The third question relates to the nature of institutional and organizational changes in health programs and services. Several authors point out that interaction with managers and health professionals can be effective insofar as researchers build strategic partnerships to promote access to adequate and quality research results; to recognize that results can inform them at different levels of intervention and offer elements to confirm, improve or transform their practice2323. Figueiró AC, Hartz Z, Samico I, Cesse EAP Usos e influência da avaliação em saúde em dois estudos sobre o Programa Nacional de Controle da Dengue. Cad Saude Publica 2012; 28(11):2095-2105.–2525. Campbell DM, Redman S, Jorm L, Cooke M, Zwi AB, Rychetnik L. Increasing the use of evidence in health policy: practice and views of policy makers and researchers. Aust New Zealand Health Policy 2009; 6:21.. However, managers and health professionals are not “passive” users of the research99. Lemay M, Sá C. The use of academic research in public health policy and practice. Res Evaluat 2014; 23(1):79- 88.,2323. Figueiró AC, Hartz Z, Samico I, Cesse EAP Usos e influência da avaliação em saúde em dois estudos sobre o Programa Nacional de Controle da Dengue. Cad Saude Publica 2012; 28(11):2095-2105.. Lemay & Sá99. Lemay M, Sá C. The use of academic research in public health policy and practice. Res Evaluat 2014; 23(1):79- 88. point out that the use of results can be broader and more diverse than “reading scientific papers, using policies and discussing results among co-workers.” Thus, according to Figueiró et al.2323. Figueiró AC, Hartz Z, Samico I, Cesse EAP Usos e influência da avaliação em saúde em dois estudos sobre o Programa Nacional de Controle da Dengue. Cad Saude Publica 2012; 28(11):2095-2105., the role of researchers increases insofar as they participate in the organizational procedures of implementing the policy to “operate as learning facilitators.”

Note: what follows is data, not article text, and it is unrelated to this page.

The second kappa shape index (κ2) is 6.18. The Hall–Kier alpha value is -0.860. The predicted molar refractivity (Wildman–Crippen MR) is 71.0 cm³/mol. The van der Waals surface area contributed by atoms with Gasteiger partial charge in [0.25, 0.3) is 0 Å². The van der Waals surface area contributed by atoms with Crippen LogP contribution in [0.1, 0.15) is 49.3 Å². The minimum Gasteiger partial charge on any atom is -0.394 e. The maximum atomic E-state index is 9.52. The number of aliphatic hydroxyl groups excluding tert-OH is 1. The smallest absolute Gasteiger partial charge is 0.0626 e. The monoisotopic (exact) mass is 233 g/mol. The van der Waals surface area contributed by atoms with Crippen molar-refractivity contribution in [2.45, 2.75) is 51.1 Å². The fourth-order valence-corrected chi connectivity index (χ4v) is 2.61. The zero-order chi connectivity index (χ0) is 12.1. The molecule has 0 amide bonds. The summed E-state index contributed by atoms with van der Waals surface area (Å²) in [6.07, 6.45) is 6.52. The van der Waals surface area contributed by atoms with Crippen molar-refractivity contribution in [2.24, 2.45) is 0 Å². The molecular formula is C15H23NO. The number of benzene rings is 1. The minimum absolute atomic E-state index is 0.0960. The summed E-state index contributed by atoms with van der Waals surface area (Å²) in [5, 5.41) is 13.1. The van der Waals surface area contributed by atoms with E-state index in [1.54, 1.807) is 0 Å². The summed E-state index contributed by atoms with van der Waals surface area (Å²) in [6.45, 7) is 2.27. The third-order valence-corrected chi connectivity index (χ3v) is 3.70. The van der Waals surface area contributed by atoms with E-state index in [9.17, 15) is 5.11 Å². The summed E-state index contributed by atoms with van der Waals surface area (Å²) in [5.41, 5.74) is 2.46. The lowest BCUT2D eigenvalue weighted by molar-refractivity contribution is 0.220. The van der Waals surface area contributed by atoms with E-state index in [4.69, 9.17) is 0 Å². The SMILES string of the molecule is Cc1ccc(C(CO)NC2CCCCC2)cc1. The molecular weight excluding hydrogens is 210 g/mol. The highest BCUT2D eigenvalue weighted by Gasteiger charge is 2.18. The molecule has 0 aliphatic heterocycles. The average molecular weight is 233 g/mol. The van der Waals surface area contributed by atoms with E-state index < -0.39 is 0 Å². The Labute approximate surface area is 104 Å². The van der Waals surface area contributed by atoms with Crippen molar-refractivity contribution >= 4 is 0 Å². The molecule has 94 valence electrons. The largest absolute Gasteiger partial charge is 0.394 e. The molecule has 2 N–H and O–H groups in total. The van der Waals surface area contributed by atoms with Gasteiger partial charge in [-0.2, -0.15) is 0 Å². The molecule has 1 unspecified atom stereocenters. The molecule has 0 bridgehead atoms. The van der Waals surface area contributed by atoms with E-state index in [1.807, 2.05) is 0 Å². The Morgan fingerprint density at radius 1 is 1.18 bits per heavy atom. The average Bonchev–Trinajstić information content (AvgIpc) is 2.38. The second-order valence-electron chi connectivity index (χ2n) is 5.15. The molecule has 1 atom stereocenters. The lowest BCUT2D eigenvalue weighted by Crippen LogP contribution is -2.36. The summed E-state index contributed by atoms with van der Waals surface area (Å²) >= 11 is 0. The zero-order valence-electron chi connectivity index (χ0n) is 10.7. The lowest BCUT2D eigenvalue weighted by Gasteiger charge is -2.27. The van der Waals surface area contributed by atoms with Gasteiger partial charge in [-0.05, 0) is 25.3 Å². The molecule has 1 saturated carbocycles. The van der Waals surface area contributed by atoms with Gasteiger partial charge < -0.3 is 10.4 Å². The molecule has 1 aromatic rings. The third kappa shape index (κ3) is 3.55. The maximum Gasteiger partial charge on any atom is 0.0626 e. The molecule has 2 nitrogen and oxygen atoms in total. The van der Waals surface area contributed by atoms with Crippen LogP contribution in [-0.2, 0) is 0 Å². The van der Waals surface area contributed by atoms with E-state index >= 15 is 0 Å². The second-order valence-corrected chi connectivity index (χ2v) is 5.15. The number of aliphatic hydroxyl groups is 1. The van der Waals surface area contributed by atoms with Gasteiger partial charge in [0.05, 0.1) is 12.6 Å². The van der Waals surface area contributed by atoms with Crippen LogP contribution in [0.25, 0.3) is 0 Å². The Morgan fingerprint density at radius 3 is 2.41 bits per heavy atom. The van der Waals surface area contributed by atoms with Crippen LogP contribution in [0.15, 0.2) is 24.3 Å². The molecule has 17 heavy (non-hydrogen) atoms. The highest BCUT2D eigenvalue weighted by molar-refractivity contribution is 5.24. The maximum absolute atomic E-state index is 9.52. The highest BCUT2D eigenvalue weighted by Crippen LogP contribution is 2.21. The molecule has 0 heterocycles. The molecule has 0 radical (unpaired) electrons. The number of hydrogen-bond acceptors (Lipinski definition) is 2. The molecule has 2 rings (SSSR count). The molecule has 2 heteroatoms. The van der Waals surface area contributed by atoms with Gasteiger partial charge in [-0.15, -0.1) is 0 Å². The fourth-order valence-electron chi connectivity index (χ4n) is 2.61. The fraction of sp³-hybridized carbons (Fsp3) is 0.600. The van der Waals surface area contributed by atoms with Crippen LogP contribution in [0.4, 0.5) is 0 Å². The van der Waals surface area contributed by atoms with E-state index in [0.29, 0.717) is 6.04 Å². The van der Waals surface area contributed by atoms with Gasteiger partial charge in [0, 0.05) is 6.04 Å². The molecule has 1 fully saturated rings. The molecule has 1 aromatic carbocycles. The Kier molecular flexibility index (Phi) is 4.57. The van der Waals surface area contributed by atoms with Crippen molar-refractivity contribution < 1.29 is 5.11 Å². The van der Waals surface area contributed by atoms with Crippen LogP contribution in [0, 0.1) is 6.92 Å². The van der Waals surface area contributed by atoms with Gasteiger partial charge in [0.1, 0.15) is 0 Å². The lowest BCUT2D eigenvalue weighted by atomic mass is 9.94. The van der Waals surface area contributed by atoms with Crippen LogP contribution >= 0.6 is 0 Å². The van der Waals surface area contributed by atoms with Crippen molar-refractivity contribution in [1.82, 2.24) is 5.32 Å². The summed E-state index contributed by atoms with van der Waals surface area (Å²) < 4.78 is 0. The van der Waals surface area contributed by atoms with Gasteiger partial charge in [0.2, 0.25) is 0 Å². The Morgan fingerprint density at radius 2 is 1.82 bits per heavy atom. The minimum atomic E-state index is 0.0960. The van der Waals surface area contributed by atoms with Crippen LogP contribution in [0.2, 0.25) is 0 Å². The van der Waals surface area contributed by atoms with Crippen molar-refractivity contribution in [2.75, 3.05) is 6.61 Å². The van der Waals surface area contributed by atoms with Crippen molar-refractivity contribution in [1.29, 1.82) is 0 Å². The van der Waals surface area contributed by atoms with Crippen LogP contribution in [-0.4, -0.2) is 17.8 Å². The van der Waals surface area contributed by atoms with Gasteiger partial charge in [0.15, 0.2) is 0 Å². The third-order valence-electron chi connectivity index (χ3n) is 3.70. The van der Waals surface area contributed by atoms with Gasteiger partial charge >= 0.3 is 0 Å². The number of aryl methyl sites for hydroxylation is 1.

The fourth issue reveals the implications of faculty assessment system and career development that may inhibit researcher activities in the utilization of research. Other studies record similar findings in developed and mature research systems, in which researchers realize that their efforts to produce policy impact are undervalued by universities or development agencies22. Hanney S, Kuruvilla S, Soper B, Mays N. Who needs what from a national health research system: lessons from reforms to the English department of health's R&D system. Health Res Policy Sys 2010; 8:11.,2525. Campbell DM, Redman S, Jorm L, Cooke M, Zwi AB, Rychetnik L. Increasing the use of evidence in health policy: practice and views of policy makers and researchers. Aust New Zealand Health Policy 2009; 6:21.. Appropriate incentives for researchers including environments of reasonable approval of epistemological approaches and research methods, at least in the research process, and criteria for evaluating results consistent with the purposes of call for proposals can have lasting effects22. Hanney S, Kuruvilla S, Soper B, Mays N. Who needs what from a national health research system: lessons from reforms to the English department of health's R&D system. Health Res Policy Sys 2010; 8:11.. Poliakoff & Webb2626. Poliakoff E, Webb TL. What factors predict scientists’ intentions to participate in public engagement of science activities? Sci Communication 2007; 29:242. found that the prior experience of scientists in participating in public activities was the strongest predictor of their intention to remain engaged in politics. The perception of approval or disapproval of a particular group about political engagement, proper perception of the utilization of research, career recognition, and time and money constraints were not significantly predictive of researchers’ intentions to participate.